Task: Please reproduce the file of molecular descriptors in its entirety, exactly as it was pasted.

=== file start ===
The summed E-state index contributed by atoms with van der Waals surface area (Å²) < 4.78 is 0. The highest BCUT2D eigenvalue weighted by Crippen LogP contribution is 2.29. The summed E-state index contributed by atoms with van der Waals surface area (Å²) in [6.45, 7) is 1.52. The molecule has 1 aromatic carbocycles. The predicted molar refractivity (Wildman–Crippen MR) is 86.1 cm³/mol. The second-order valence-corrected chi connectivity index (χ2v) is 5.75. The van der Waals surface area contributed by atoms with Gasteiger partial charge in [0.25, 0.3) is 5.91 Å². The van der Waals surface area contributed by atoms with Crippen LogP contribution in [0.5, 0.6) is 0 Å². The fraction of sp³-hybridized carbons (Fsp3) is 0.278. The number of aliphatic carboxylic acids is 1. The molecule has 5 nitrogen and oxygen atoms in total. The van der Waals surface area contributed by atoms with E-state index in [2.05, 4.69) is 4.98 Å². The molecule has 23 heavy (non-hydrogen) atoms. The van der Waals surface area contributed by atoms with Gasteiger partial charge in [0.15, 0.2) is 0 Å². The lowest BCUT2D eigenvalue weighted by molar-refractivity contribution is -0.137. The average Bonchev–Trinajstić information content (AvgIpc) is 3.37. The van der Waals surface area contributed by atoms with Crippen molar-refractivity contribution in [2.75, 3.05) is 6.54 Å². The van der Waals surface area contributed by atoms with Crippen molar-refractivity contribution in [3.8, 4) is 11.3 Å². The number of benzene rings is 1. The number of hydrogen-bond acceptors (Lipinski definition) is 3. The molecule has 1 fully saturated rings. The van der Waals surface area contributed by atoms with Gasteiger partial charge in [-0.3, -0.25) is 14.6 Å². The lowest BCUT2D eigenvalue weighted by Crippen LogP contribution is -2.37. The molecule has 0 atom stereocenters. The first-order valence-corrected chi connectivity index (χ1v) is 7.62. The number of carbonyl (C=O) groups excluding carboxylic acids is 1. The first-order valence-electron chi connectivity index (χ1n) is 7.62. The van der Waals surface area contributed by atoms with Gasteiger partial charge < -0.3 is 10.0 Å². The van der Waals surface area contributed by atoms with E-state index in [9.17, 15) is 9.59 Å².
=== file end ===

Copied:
The summed E-state index contributed by atoms with van der Waals surface area (Å²) < 4.78 is 0. The highest BCUT2D eigenvalue weighted by Crippen LogP contribution is 2.29. The summed E-state index contributed by atoms with van der Waals surface area (Å²) in [6.45, 7) is 1.52. The molecule has 1 aromatic carbocycles. The predicted molar refractivity (Wildman–Crippen MR) is 86.1 cm³/mol. The second-order valence-corrected chi connectivity index (χ2v) is 5.75. The van der Waals surface area contributed by atoms with Gasteiger partial charge in [0.25, 0.3) is 5.91 Å². The van der Waals surface area contributed by atoms with Crippen LogP contribution in [0.5, 0.6) is 0 Å². The fraction of sp³-hybridized carbons (Fsp3) is 0.278. The number of aliphatic carboxylic acids is 1. The molecule has 5 nitrogen and oxygen atoms in total. The van der Waals surface area contributed by atoms with E-state index in [2.05, 4.69) is 4.98 Å². The molecule has 23 heavy (non-hydrogen) atoms. The van der Waals surface area contributed by atoms with Gasteiger partial charge in [0.15, 0.2) is 0 Å². The lowest BCUT2D eigenvalue weighted by molar-refractivity contribution is -0.137. The average Bonchev–Trinajstić information content (AvgIpc) is 3.37. The van der Waals surface area contributed by atoms with Crippen molar-refractivity contribution in [2.75, 3.05) is 6.54 Å². The van der Waals surface area contributed by atoms with Crippen molar-refractivity contribution in [3.8, 4) is 11.3 Å². The number of benzene rings is 1. The number of hydrogen-bond acceptors (Lipinski definition) is 3. The molecule has 1 fully saturated rings. The van der Waals surface area contributed by atoms with Gasteiger partial charge in [-0.3, -0.25) is 14.6 Å². The lowest BCUT2D eigenvalue weighted by Crippen LogP contribution is -2.37. The molecule has 0 atom stereocenters. The first-order valence-corrected chi connectivity index (χ1v) is 7.62. The number of carbonyl (C=O) groups excluding carboxylic acids is 1. The first-order valence-electron chi connectivity index (χ1n) is 7.62. The van der Waals surface area contributed by atoms with Gasteiger partial charge < -0.3 is 10.0 Å². The van der Waals surface area contributed by atoms with E-state index in [9.17, 15) is 9.59 Å².